One year after his passing, we asked friends of Steve Jobs for memories never shared with the public
Hide the Porsches
Randy Adams, among the first employees at Next
Software engineer Randy Adams initially turned down Steve Jobs’ offer to work at NeXT, the computer company started by Jobs after his ouster from Apple. It was 1985. Adams wasn’t ready to go back to work after selling his pioneering desktop software publishing company. Within a few days Jobs was on Adams’ answering machine. “You’re blowing it, Randy. This is the opportunity of a lifetime, and you’re blowing it.” Adams reconsidered.
Adams, using some of the cash he’d earned from the sale of his company, bought a Porsche 911 at the same time Jobs did. To avoid car-door dings, they parked near each other—taking up three parking spaces between them. One day Jobs rushed over to Adams’ cubicle and told him they had to move the cars.
“I said, ‘Why?,’ and he said, ‘Randy, we have to hide the Porsches. Ross Perot is coming by and thinking of investing in the company, and we don’t want him to think we have a lot of money.’” They moved the cars to the back of NeXT’s offices in Palo Alto, California, and Perot invested $20 million in the company in 1987 and took a seat on the board.
Image: Getty Images
Adams recalls the time Bill Gates showed up at NeXT for a meeting. The receptionist downstairs called Jobs, who sat upstairs, to let him know Gates was in the lobby. “I could see him sitting in his cube, not really busy. But he didn’t get up or call Gates up. He left him waiting in the lobby for an hour. That speaks to their rivalry.”
NeXT engineers, Adams said, took the opportunity to go downstairs and ply Gates with questions. “We enjoyed it and spent an hour talking to him until Steve finally called him in.”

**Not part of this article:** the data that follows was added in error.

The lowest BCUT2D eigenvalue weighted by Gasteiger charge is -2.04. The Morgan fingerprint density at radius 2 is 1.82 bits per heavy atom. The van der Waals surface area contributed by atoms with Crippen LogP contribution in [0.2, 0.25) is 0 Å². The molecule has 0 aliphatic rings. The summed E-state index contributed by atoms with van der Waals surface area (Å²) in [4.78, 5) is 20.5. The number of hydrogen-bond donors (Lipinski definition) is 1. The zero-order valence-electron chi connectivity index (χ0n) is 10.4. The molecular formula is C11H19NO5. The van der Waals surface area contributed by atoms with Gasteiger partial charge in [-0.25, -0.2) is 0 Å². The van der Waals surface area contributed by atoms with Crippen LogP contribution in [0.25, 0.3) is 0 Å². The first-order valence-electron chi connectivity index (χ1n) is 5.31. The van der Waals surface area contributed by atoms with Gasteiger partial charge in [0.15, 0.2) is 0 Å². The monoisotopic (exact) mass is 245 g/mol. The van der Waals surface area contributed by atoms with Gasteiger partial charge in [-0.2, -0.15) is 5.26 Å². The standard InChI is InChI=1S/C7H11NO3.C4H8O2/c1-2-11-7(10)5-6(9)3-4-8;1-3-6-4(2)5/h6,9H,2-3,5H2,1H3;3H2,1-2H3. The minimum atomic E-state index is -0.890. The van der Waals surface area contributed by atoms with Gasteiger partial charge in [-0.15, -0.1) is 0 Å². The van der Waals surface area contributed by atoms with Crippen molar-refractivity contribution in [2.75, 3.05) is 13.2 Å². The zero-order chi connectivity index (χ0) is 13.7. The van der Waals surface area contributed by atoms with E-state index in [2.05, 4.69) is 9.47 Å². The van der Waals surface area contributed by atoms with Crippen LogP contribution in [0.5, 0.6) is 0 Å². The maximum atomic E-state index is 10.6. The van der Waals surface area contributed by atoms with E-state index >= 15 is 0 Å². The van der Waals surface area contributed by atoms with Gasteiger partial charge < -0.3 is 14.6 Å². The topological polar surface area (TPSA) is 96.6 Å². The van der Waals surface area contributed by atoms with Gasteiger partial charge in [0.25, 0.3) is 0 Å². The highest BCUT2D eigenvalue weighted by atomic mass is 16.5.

Adams said he left NeXT after disagreeing with Jobs about the use of the optical drive in the NeXT workstation, which he felt would be too slow. Some time later Jobs convinced Adams to start a software business around NeXT, which he did with a $2 million investment from Sequoia Capital. But as the business was under way, Jobs called Adams again to let him know that NeXT was going to give up its workstation business and focus instead on software.
“He told me that the cost of hardware is coming down and we think it’s a commodity. I said, ‘Then why don’t you sell PCs?’ Jobs told me, ‘I’d rather sell dog s— than PCs.’”
Scuff marks in the mini-store
In his first public appearance after revealing he had surgery to remove a pancreatic tumour in 2004, Jobs met with reporters (including me) at the Stanford Shopping Center in Palo Alto, to unveil a new 750-sq-ft ‘mini’ store design. Half the size of an Apple retail store, the mini featured an all-white ceiling, lit from behind; Japanese stainless steel walls, with holes around the top for ventilation that mimicked the design of the PowerMac G5; and a shiny, seamless white floor made with “material used in aircraft hangars”, Jobs said at the time.
Before the curtain draped across the storefront came down, though Jobs was having a meltdown, refusing to step outside and greet reporters. Why? Because the store design that looked so great on paper didn’t stand up to real-world use. The walls showed off every handprint and the floors had black scuff marks from the handful of people readying the store for the big reveal.
Jobs was ultimately convinced to step outside, and the curtain was drawn. When I saw the floor, I turned to Jobs, standing next to me, and asked if he had been involved in every aspect of the design. He said yes. “It was obvious that whoever designed the store had never cleaned a floor in their life,” I told him. He narrowed his eyes at me and stepped inside.
A few months later an Apple executive told me that Jobs had all the designers return to the store after it opened and spend the night on their knees cleaning the white surface. After that, Apple switched to the stone tiles now prevalent in its designs.